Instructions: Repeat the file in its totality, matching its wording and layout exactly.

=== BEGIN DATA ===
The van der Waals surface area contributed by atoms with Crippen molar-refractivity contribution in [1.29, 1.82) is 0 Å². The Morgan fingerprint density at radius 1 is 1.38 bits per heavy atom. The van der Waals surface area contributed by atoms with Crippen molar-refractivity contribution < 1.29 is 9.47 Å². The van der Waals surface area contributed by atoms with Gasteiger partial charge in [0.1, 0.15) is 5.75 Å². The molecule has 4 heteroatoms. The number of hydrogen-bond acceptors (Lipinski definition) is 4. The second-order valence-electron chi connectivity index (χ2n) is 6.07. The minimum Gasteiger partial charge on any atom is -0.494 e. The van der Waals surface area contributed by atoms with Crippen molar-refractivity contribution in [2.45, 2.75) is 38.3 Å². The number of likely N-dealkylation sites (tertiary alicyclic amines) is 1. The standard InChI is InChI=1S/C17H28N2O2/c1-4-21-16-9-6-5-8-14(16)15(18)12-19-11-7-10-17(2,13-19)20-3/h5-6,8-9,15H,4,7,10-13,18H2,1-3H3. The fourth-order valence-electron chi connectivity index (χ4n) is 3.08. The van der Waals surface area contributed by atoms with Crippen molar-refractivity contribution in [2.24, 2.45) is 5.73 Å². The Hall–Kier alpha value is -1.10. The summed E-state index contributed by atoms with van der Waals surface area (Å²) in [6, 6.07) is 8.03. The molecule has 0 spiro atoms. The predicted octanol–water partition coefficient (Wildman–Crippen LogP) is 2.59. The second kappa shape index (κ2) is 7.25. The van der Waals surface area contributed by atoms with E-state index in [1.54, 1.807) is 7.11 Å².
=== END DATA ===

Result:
The van der Waals surface area contributed by atoms with Crippen molar-refractivity contribution in [1.29, 1.82) is 0 Å². The Morgan fingerprint density at radius 1 is 1.38 bits per heavy atom. The van der Waals surface area contributed by atoms with Crippen molar-refractivity contribution < 1.29 is 9.47 Å². The van der Waals surface area contributed by atoms with Gasteiger partial charge in [0.1, 0.15) is 5.75 Å². The molecule has 4 heteroatoms. The number of hydrogen-bond acceptors (Lipinski definition) is 4. The second-order valence-electron chi connectivity index (χ2n) is 6.07. The minimum Gasteiger partial charge on any atom is -0.494 e. The van der Waals surface area contributed by atoms with Crippen molar-refractivity contribution in [2.45, 2.75) is 38.3 Å². The number of likely N-dealkylation sites (tertiary alicyclic amines) is 1. The standard InChI is InChI=1S/C17H28N2O2/c1-4-21-16-9-6-5-8-14(16)15(18)12-19-11-7-10-17(2,13-19)20-3/h5-6,8-9,15H,4,7,10-13,18H2,1-3H3. The fourth-order valence-electron chi connectivity index (χ4n) is 3.08. The van der Waals surface area contributed by atoms with Crippen molar-refractivity contribution in [2.24, 2.45) is 5.73 Å². The Hall–Kier alpha value is -1.10. The summed E-state index contributed by atoms with van der Waals surface area (Å²) in [6, 6.07) is 8.03. The molecule has 0 spiro atoms. The predicted octanol–water partition coefficient (Wildman–Crippen LogP) is 2.59. The second kappa shape index (κ2) is 7.25. The van der Waals surface area contributed by atoms with E-state index in [1.54, 1.807) is 7.11 Å².